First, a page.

Diseases and other issues[edit]

Several species of bark beetles attack southern pines including pond pine, the beetles include the Southern pine beetle, three species of the Ips engraver beetles, and the black turpentine beetle. These beetle species grind through conducting tissues of their hosts. Phloem damage leads pine needles fading from green, to light green, and death of the tree.[31] These trees also face the eastern pine weevil and are susceptible to wind damage. [32] Pinus serotina also faces red heart disease (Phellinus pini), a fungal disease of pines.[33]

Conservation statues[edit]

The primary threat to the Pinus serotina is habitat loss of wet flatlands, peat-rich soils, sandy wet flatlands, and pocosins. Pinus serotina, allows for trees to regenerate by coppicing. Thus disturbances (e.g. fire) are required for this species to persist and recruit. Pinus serotina, is listed by the IUCN Red List as a species of least concern (LC) for extinction.[34]

References[edit]

  1. ^ Farjon, A. (2013). "Pinus serotina". IUCN Red List of Threatened Species. 2013: e.T42414A2978464. doi:10.2305/IUCN.UK.2013-1.RLTS.T42414A2978464.en. Retrieved 12 November 2021.
  2. ^ "Pinus serotina (Bay Pine, Black Bark Pine, Marsh Pine, Pocosin Pine, Pond Pine) | North Carolina Extension Gardener Plant Toolbox". plants.ces.ncsu.edu. Retrieved 2023-11-12.
  3. ^ "Pond Pine (Pinus serotina)". www.carolinanature.com. Retrieved 2023-11-12.
  4. ^ "USDA Plants Database". plants.usda.gov. Retrieved 2023-11-12.
  5. ^ Grimm, William Carey (1966) [1962]. The Book of Trees. Harrisburg, Pennsylvania: The Stackpole Company (published 1962). p. 50.
  6. ^ a b Kral, Robert (1993). "Pinus serotina". In Flora of North America Editorial Committee (ed.). Flora of North America North of Mexico (FNA). Vol. 2. New York and Oxford: Oxford University Press – via eFloras.org, Missouri Botanical Garden, St. Louis, MO & Harvard University Herbaria, Cambridge, MA.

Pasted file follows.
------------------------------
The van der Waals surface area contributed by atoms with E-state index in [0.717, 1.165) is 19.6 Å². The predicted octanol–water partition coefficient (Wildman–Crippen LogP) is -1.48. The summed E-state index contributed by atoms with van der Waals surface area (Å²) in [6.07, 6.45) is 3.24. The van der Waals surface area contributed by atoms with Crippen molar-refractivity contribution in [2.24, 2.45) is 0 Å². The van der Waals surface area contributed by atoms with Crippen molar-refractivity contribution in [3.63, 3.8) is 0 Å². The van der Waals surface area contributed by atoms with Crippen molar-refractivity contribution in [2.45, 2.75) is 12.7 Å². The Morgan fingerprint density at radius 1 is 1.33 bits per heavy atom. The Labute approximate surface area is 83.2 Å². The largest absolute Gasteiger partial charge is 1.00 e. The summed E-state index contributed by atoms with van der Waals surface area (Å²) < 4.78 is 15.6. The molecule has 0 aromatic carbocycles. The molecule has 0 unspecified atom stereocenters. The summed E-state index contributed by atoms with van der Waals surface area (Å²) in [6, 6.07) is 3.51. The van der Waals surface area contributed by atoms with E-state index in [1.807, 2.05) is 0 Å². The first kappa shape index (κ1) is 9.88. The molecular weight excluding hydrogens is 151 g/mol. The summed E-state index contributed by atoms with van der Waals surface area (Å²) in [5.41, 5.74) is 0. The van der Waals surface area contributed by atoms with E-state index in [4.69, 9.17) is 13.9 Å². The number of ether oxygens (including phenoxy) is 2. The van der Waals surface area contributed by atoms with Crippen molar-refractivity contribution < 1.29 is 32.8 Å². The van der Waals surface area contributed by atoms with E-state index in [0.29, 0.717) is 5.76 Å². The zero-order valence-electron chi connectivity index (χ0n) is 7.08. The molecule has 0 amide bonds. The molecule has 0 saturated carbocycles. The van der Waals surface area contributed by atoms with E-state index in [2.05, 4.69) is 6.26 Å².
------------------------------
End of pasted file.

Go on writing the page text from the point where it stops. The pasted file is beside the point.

7. ^ Bramlett, David L. (1990). "Pinus serotina". In Burns, Russell M.; Honkala, Barbara H. (eds.). Conifers. Silvics of North America. Washington, D.C.: United States Forest Service (USFS), United States Department of Agriculture (USDA). Vol. 1 – via Southern Research Station.
  8. ^ "Pond Pine (Pinus serotina)". carolinanature.com. Retrieved 2023-11-12.
  9. ^ "Pond Pine: Plant Care & Growing Guide". The Spruce. Retrieved 2023-11-13.
  10. ^ "Pinus serotina". conifersociety.org. Retrieved 2023-10-18.
  11. ^ "Pinus serotina Michx". srs.fs.usda.gov. Retrieved 2023-11-12.
  12. ^ "Alphabetical species list of plants discovered by André Michaux in the Carolinas". www.michaux.org. Retrieved 2023-11-13.
  13. ^ "Pinus - definition of Pinus - synonyms, pronunciation, spelling from Free Dictionary". www.freedictionary.org. Retrieved 2023-11-12.
  14. ^ "Pinus serotina (pond pine) description - The Gymnosperm Database". www.conifers.org. Retrieved 2023-11-12.
  15. ^ "USDA Plants Database". plants.usda.gov. Retrieved 2023-11-12.
  16. ^ "Pinus rigida subsp. serotina | International Plant Names Index". www.ipni.org. Retrieved 2023-11-29.
  17. ^ "Pinus serotina Michx". www.srs.fs.usda.gov. Retrieved 2023-10-18.
  18. ^ Kershner, Bruce; Mathews, Daniel; Nelson, Gil (2008). National Wildlife Federation field guide to trees of North America. New York: Sterling Publishing Co., Inc. ISBN 978-1-4027-3875-3.
  19. ^ "Pinus serotina". www.fs.fed.us. Retrieved 2020-10-07.
  20. ^ Burns, Russell M. (1990). Silvics of North America: Conifers. U.S. Department of Agriculture, Forest Service.
  21. ^ Saylor, LeRoy C.; Kang, Ke Won (1973). "A Study of Sympatric Populations of Pinus taeda L. and Pinus serotina Michx. in North Carolina". Journal of the Elisha Mitchell Scientific Society. 89 (1/2): 101–110. ISSN 0013-6220. JSTOR 24333426.
  22. ^ "Pond Pine: Plant Care & Growing Guide". The Spruce. Retrieved 2023-11-13.
  23. ^ "Pinus serotina in Flora of North America @ efloras.org". www.efloras.org. Retrieved 2023-11-12.
  24. ^ Burns, Russell M. (1990). Silvics of North America: Conifers. U.S. Department of Agriculture, Forest Service.
  25. ^ a b "Pinus serotina Michx". www.srs.fs.usda.gov. Retrieved 2023-11-12.
  26. ^ Graham, Ben F.; Rebuck, Allen L. (January 1958). "The Effect of Drainage on the Establishment and Growth of Pond Pine (Pinus Serotina)". Ecology. 39 (1): 33. doi:10.2307/1929964. JSTOR 1929964.
  27. ^ "Pinus serotina Michx". www.srs.fs.usda.gov. Retrieved 2023-11-12.
  28. ^ "Pinus serotina Michx". www.srs.fs.usda.gov. Retrieved 2023-11-12.
  29. ^ "medicinal herbs: POND PINE - Pinus serotina". www.naturalmedicinalherbs.net. Retrieved 2023-11-12.
  30. ^ "medicinal herbs: POND PINE - Pinus serotina". www.naturalmedicinalherbs.net. Retrieved 2023-11-12.
  31. ^ "Pine Bark Beetles | NC State Extension Publications". content.ces.ncsu.edu. Retrieved 2023-11-12.
  32. ^ "Pinus serotina (Bay Pine, Black Bark Pine, Marsh Pine, Pocosin Pine, Pond Pine) | North Carolina Extension Gardener Plant Toolbox". plants.ces.ncsu.edu. Retrieved 2023-11-12.
  33. ^ "Pinus serotina (pond pine)". CABI Compendium. 2022-01-07. doi:10.1079/cabicompendium.41713. Retrieved 2023-11-13.
  34. ^ IUCN (2011-04-11). Pinus serotina: Farjon, A.: The IUCN Red List of Threatened Species 2013: e.T42414A2978464 (Report). International Union for Conservation of Nature. doi:10.2305/iucn.uk.2013-1.rlts.t42414a2978464.en. Retrieved 12 November 2021.
  35. ^ Trees, Shrubs, and Woody Vines of North Carolina: Pond Pine (Pinus serotina)